Clearly, I'm like everyone else, I dont have the solutions but those elements can partly explain the situation today. It does not mean we should not hold the parents accountable at some point but severe measures against them such as heavy fines and prison terms may not help that much in the end - at least in the case of many of them even if there are also those bad uncaring parents among them of course. It may only add to their sense of humiliation and undermine their authority even more.
I tend to think that parents are the basically the same anywhere - the vast majority of them care about their kids. There is no reason why those particular parents should be any different unless we think they are "genetically" made that way. But that is something I leave to Le Pen and his friends.

UPDATE: In the Financial Times this morning, French minister says polygamy to blame for riots:
France’s employment minister on Tuesday fingered polygamy as one reason for the rioting in the country.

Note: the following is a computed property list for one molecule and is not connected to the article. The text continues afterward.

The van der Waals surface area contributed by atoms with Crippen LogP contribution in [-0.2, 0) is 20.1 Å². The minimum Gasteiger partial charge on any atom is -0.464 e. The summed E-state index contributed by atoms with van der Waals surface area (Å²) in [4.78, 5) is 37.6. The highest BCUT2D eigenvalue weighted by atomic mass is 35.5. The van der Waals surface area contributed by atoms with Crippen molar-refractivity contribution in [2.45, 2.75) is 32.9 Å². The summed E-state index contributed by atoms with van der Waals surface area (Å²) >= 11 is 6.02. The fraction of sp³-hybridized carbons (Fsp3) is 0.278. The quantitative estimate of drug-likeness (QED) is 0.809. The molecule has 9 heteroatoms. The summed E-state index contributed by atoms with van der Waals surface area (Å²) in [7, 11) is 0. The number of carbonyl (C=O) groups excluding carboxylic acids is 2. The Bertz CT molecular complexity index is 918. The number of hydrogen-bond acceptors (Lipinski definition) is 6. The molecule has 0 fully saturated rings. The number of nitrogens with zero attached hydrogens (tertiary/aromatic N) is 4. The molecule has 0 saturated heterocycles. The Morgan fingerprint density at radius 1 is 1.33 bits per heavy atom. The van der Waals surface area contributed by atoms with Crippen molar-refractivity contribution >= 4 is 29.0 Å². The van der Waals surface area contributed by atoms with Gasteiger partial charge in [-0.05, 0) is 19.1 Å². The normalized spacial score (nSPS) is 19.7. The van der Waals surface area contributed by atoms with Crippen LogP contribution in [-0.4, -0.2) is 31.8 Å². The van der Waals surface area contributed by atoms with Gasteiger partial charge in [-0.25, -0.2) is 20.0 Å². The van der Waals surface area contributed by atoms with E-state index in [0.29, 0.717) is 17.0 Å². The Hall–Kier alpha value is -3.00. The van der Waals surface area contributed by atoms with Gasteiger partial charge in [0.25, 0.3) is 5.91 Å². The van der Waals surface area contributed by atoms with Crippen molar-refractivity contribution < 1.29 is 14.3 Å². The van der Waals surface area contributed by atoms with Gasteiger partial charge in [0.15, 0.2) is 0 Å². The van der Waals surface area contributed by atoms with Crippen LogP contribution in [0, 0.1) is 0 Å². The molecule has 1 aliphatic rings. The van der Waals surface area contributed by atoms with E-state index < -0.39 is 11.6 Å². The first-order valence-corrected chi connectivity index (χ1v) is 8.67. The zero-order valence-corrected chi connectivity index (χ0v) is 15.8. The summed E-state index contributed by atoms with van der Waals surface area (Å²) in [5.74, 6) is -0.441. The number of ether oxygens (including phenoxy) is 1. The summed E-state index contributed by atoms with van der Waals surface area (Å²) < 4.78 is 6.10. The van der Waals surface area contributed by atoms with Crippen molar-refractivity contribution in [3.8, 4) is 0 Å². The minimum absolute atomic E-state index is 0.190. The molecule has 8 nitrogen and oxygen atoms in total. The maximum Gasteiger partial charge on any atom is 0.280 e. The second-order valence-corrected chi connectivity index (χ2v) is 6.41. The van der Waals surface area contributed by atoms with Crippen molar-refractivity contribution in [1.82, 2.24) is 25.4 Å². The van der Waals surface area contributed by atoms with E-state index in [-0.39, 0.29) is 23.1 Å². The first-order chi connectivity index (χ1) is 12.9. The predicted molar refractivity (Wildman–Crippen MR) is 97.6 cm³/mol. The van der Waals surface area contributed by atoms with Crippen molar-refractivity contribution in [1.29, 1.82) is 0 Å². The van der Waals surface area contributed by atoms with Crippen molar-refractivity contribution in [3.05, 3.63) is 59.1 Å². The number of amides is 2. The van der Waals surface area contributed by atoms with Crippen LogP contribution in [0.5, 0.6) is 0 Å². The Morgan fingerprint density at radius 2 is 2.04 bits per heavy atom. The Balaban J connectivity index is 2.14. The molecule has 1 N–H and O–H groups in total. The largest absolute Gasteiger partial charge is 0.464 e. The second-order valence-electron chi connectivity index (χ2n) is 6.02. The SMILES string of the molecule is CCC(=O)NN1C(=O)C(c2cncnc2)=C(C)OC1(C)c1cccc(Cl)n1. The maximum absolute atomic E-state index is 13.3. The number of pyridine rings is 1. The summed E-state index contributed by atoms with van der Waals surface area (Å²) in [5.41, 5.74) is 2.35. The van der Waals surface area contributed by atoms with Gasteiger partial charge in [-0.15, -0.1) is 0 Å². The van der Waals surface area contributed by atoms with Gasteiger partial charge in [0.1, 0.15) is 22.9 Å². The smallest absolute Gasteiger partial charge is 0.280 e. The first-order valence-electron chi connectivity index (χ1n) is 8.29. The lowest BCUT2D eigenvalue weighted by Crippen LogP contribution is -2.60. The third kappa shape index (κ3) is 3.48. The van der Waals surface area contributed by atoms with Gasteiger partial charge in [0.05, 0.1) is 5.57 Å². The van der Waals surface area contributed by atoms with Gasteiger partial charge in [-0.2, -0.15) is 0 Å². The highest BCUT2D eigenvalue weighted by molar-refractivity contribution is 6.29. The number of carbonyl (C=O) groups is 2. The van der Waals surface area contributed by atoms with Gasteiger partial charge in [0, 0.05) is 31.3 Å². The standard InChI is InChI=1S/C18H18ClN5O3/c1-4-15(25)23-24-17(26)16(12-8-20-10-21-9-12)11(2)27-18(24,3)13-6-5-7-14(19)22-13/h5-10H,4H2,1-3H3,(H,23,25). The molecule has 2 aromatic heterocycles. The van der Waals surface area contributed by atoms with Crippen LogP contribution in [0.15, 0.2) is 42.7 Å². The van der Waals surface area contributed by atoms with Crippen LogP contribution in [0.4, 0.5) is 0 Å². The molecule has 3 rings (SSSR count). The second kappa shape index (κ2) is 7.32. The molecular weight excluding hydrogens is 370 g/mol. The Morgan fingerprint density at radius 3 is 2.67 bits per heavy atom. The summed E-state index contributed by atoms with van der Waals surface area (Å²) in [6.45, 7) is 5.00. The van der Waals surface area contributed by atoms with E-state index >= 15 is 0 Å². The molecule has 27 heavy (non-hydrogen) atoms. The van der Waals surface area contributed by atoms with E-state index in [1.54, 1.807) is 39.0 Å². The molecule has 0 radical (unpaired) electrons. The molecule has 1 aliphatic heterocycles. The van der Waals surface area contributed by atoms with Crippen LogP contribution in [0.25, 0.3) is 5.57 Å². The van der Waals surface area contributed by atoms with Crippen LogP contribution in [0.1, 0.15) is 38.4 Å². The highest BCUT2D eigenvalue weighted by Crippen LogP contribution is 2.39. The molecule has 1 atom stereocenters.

While I agree that in some cases,
Overly large polygamous families sometimes led to anti-social behaviour among youths who lacked a father figure, making employers wary of hiring ethnic minorities,
I'm not sure this is a major reason for "the racial discrimination which ethnic minorities faced in the job market". It is good to address the issue but problems should not be mixed either.


Quote of the Day

"The last time I wanted to slap him for being rude, he threatened to report me to the police," said Mourad, 37, gravely shaking his head outside the bustling Sunday market in this northeastern suburb of Paris.

... in today's Herald Tribune.


Tuesday, November 15, 2005

The French Right - So Wrong!